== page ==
Some of my fondest memories of my 5 years in San Francisco was attending the Hardly Strictly Bluegrass roots music festival. The first weekend in October would roll around and me, my daughter and friends would pack blankets, food and plenty of water and head our to Golden Gate Park to witness some of American’s greatest legends and boldest newcomers perform under the Blue Gum Eucalyptus during a brief Indian Summer. And I could hardly believe the entire event was free! (Thank you, Warren Hellman!)
But times have changed and so must HSB.
Hardly Strictly Bluegrass is launching its new global and community-driven initiative “Let the Music Play On…” to bring the spirit of Hardly Strictly Bluegrass to backyards and living rooms all over the world with a global broadcast taking place the weekend of October 2nd. In compliance with safety concerns and Californiaâ€™s statewide mandate against large public gatherings, the festival will not be taking place in its traditional setting of Golden Gate Park.
The festival, which will celebrate its 20th anniversary this year, was founded by Warren Hellman on ten pillars: community, joy, creativity, collaboration, freedom, peace, love, respect, gratitude, and spirituality. It was Hellmanâ€™s gift to the City of San Francisco, offering a free outdoor festival in the historic Golden Gate Park that is a celebration of American roots music.
The October broadcast will feature new performances from the expansive range of Hardly Strictly Bluegrass artists that include first-time performers to legends of American Roots music, along with archival footage from the festivalâ€™s past two decades and memories from fans, performers, and staff and priceless gems from the festivalâ€™s rich history. The HSB community is what gives the festival life, so fans are encouraged to send their favorite memories via stories, videos, and photos to email@example.com. All contributions are welcome and appreciated, and will be considered for the broadcast in October.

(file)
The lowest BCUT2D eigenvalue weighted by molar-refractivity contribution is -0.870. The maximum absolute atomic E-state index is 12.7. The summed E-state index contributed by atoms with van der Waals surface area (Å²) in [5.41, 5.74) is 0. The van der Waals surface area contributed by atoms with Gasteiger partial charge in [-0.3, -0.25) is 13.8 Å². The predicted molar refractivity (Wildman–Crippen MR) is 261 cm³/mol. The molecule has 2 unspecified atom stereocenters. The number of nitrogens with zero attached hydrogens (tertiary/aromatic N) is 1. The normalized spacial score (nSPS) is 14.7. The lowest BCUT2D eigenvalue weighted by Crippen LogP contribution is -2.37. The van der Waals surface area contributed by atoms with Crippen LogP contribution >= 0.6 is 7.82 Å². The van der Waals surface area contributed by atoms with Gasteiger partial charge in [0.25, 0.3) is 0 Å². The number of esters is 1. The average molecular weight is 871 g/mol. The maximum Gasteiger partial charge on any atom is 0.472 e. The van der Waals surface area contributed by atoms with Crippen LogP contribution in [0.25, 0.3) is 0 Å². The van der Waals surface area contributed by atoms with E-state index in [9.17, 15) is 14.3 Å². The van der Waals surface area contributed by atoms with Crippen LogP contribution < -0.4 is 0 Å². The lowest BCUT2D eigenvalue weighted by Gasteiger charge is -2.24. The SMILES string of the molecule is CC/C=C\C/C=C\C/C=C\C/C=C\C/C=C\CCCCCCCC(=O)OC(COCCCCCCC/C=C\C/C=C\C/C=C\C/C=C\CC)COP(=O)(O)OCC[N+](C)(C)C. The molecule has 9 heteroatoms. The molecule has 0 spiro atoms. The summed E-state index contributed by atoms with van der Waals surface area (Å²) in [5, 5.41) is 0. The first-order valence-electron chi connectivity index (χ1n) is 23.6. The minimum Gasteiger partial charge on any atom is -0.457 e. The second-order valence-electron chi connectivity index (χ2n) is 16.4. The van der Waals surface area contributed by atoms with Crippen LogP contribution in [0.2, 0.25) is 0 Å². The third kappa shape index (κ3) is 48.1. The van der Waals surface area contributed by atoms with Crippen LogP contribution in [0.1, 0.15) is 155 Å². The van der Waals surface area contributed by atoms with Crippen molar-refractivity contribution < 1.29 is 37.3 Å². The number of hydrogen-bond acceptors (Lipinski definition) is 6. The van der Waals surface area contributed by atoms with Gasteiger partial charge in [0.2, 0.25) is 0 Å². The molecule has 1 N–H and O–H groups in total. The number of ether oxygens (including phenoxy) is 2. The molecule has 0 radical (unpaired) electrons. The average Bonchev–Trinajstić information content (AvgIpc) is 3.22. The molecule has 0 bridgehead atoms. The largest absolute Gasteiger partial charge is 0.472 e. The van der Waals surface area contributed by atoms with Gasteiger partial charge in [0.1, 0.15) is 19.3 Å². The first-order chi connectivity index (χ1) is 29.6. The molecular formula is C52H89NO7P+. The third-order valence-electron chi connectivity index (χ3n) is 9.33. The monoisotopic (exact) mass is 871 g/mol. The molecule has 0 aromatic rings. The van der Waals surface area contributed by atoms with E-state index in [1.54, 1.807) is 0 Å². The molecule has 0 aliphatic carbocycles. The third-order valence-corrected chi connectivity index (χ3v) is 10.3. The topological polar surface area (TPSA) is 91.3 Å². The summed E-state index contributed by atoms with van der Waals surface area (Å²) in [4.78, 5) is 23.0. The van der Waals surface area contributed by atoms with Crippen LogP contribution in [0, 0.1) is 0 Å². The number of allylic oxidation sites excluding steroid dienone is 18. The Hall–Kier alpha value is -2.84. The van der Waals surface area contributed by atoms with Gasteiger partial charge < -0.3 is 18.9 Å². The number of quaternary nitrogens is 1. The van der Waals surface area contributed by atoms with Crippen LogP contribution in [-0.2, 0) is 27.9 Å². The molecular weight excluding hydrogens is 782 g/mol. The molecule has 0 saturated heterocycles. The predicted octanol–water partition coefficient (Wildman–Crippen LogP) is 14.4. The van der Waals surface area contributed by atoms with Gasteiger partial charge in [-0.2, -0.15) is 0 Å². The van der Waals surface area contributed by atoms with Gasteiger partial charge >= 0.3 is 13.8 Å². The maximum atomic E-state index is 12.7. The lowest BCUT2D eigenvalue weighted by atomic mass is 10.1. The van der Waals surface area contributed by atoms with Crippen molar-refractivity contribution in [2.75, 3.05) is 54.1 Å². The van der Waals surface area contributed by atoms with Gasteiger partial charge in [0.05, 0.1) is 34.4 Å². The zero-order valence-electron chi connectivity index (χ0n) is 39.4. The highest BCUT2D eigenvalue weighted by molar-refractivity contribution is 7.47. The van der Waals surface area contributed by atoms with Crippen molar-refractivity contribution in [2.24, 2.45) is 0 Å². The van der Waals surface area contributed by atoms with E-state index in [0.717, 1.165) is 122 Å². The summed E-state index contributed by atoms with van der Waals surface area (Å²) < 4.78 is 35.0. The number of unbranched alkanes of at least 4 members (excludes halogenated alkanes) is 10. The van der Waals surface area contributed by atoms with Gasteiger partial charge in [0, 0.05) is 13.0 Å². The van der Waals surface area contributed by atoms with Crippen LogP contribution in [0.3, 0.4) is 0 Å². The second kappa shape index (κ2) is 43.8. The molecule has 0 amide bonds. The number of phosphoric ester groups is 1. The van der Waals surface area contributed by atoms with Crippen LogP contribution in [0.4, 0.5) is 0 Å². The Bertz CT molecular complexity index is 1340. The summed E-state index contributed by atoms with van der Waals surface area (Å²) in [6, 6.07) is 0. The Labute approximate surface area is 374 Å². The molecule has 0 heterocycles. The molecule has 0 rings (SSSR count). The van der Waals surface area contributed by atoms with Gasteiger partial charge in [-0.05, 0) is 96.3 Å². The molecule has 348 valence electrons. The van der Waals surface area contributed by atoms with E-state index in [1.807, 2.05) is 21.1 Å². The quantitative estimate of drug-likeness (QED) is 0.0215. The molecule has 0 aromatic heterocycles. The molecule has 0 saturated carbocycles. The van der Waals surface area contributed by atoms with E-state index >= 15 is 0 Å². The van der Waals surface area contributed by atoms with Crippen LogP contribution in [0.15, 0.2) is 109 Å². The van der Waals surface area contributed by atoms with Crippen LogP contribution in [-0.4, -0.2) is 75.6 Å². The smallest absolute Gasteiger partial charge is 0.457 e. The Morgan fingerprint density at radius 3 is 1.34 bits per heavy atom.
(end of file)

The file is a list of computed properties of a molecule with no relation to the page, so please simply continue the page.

â€œWhile we know we canâ€™t replace the feeling of being together physically, the safety of our attendees, artists, volunteers, and staff are our highest priority and our team has been hard at work creating a vibrant broadcast in line with what attendees have come to expect from HSB: community, discovery, and the all-time best in roots music, â€ says festival advisor Mick Hellman. â€œWeâ€™re excited to share parts of HSB that arenâ€™t feasible in a festival environment such as screening archival footage, sharing memories, and shining a spotlight on our non-profit partners.â€
This year the festival has launched Hardly Strictly Music Relief Fund: Bay Area, a $1.5M charitable initiative to support the local music community during the COVID-19 pandemic. American roots musicians living in San Francisco, Alameda, Contra Costa, Marin, San Mateo, and Sonoma Counties are invited to apply for one-time, unrestricted support grants up to $2,000. The fund is also open to Bay Area music venues with a track record of presenting and supporting roots music of all kinds. Venues are encouraged to nominate themselves for the grant opportunity. From those nominations, a select number of venues will be invited to submit a formal application for up to $200,000 in grant funding for operating expenses, capacity building, or planning related to reopening, and must include funds dedicated to front-of-house and back-of-house staff.
For more information on the grant opportunities visit hardlystrictlybluegrass.com